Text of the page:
Article 1, Section 8, Clause 2
Joseph Story, Commentaries on the Constitution 2:§ 10511833
§ 1051. The next, is the power of congress "to borrow money on the credit of the United States." This power seems indispensable to the sovereignty and existence of a national government. Even under the confederation this power was expressly delegated. The remark is unquestionably just, that it is a power inseparably connected with that of raising a revenue, and with the duty of protection, which that power imposes upon the general government. Though in times of profound peace it may not be ordinarily necessary to anticipate the revenues of a state; yet the experience of all nations must convince us, that the burthen and expenses of one year, in time of war, may more than equal the ordinary revenue of ten years. Hence, a debt is almost unavoidable, when a nation is plunged into a state of war. The least burthensome mode of contracting a debt is by a loan. Indeed, this recourse becomes the more necessary, because the ordinary duties upon importations are subject to great diminution and fluctuations in times of war; and a resort to direct taxes for the whole supply would, under such circumstances, become oppressive and ruinous to the agricultural interests of the country. Even in times of peace exigencies may occur, which render a loan the most facile, economical, and ready means of supply, either to meet expenses, or to avert calamities, or to save the country from an undue depression of its staple productions. The government of the United States has, on several occasions in times of profound peace, obtained large loans, among which a striking illustration of the economy and convenience of such arrangements will be found in the creation of stock on the purchase of Louisiana. The power to borrow money by the United States cannot (as has been already seen) in any way be controlled, or interfered with by the states. The granting of the power is incompatible with any restraining or controlling power; and the declaration of supremacy in the constitution is a declaration, that no such restraining or controlling power shall be exercised.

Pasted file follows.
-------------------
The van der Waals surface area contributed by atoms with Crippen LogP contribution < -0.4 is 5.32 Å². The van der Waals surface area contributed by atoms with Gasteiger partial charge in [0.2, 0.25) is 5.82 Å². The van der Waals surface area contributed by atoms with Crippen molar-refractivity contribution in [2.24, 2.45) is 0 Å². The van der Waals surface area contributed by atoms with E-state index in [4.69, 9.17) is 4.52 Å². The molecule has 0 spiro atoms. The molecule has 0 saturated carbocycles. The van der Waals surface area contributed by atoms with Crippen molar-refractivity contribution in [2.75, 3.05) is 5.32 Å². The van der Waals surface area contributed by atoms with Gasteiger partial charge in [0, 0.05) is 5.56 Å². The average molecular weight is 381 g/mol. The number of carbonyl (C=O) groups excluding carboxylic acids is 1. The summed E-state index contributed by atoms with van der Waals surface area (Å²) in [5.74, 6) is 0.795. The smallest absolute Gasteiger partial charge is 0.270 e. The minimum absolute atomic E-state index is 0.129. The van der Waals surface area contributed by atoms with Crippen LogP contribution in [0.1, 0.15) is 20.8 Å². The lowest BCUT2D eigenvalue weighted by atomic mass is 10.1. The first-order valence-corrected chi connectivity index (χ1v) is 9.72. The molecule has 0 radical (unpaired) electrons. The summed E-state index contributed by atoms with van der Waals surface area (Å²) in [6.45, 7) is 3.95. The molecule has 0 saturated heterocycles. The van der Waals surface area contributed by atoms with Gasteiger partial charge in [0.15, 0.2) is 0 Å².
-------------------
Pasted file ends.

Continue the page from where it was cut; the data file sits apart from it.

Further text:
Story, Joseph. Commentaries on the Constitution of the United States. 3 vols. Boston, 1833.
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